All You Need to Know About Buying Korea Mattresses

All You Need to Know About Buying Korea Mattresses

In Korea, it's a fantastic location to live. After a long, hard day at work, nothing beats laying your head down on something comfy. Bedding should not just reflect your style or taste; it should also be soft and offer a variety of textures. We spend around one-third of our lives sleeping. If you are used to resting on nice, comfy Korean mattresses, you will undoubtedly miss them while visiting Korea. Why? The korean mattress is quite firm. It's not only thick; it's also very hard, almost rock hard. So, to give you an idea of the two most frequent types of korean mattresss, here's a brief breakdown of the two most prevalent sorts.

Korean Mattresses Types

Yo Mattress

This mattress is a large, dense blanket on which Koreans sleep. The thick and solid nature of the mattress is because it will not be put on any beds as you are used to since the Yo Mattress will be placed straight on the floor. Then, like a blanket, a lighter, softer mattress is placed on top of your Yo Mattress. In stark contrast to your existing bed, this is soft and fluffy and is placed on the bed.

Hard mattress

Because the beds are often composed of rocks or hardwood, they are sometimes called "rock beds." It would be best if you never placed a soft mattress on top or covered a hard mattress. Beds in this firm were created in Korea since it is a part of their everyday lives, and their bodies are used to it. One advantage of hard mattresses is that most have a heating pad. This is particularly useful in the cold.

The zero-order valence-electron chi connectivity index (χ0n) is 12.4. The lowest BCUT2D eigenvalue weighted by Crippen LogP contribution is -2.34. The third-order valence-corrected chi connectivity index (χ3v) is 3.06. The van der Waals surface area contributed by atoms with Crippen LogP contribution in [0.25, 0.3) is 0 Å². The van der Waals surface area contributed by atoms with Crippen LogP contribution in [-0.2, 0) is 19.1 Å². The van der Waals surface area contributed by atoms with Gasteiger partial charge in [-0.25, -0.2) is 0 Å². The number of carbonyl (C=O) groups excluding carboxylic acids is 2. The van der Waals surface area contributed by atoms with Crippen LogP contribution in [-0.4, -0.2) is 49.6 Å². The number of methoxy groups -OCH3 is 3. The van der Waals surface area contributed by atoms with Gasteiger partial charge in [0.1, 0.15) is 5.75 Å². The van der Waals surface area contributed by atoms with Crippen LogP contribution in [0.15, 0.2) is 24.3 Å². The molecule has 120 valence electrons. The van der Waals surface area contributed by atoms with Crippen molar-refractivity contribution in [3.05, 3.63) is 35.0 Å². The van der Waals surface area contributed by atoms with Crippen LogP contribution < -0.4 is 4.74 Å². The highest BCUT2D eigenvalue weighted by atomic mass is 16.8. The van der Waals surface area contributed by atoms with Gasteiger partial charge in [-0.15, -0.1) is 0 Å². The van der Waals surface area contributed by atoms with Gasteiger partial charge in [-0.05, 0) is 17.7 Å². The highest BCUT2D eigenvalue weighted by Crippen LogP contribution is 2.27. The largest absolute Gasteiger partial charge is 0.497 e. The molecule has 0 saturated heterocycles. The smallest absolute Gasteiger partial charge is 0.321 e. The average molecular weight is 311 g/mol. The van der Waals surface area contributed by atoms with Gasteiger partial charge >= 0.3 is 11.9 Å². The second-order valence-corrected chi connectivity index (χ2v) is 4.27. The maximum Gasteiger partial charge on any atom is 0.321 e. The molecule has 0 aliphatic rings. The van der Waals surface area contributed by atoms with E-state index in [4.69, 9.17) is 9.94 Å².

Why Is It So Tiny?

The first thing you will likely see is that everything, from automobiles to the shops to bath towels and bedsheets, is significantly scaled down in size. Do not enter a shop with the expectation of purchasing a fluffy towel after you get out of the shower. A standard hand towel and a bath towel are almost the exact sizes in this country.

Now, let's turn our attention to the linens on the Korean mattresses. A person from another culture could be shocked to hear that Koreans do not use top sheets. You may be used to going to the shop and seeing whole bedding sets consisting of a full sheet and a fitted sheet. This is the case in places like the United States and Canada. You won't need that additional layer in Korea; instead, you'll dive directly beneath your blanket.


The majority of Asian nations have a preference for firm mattresses and beds, much as Korea does. Now, if you are thinking about moving to Korea or currently reside there and are interested in purchasing a plush and comfy mattress, read on.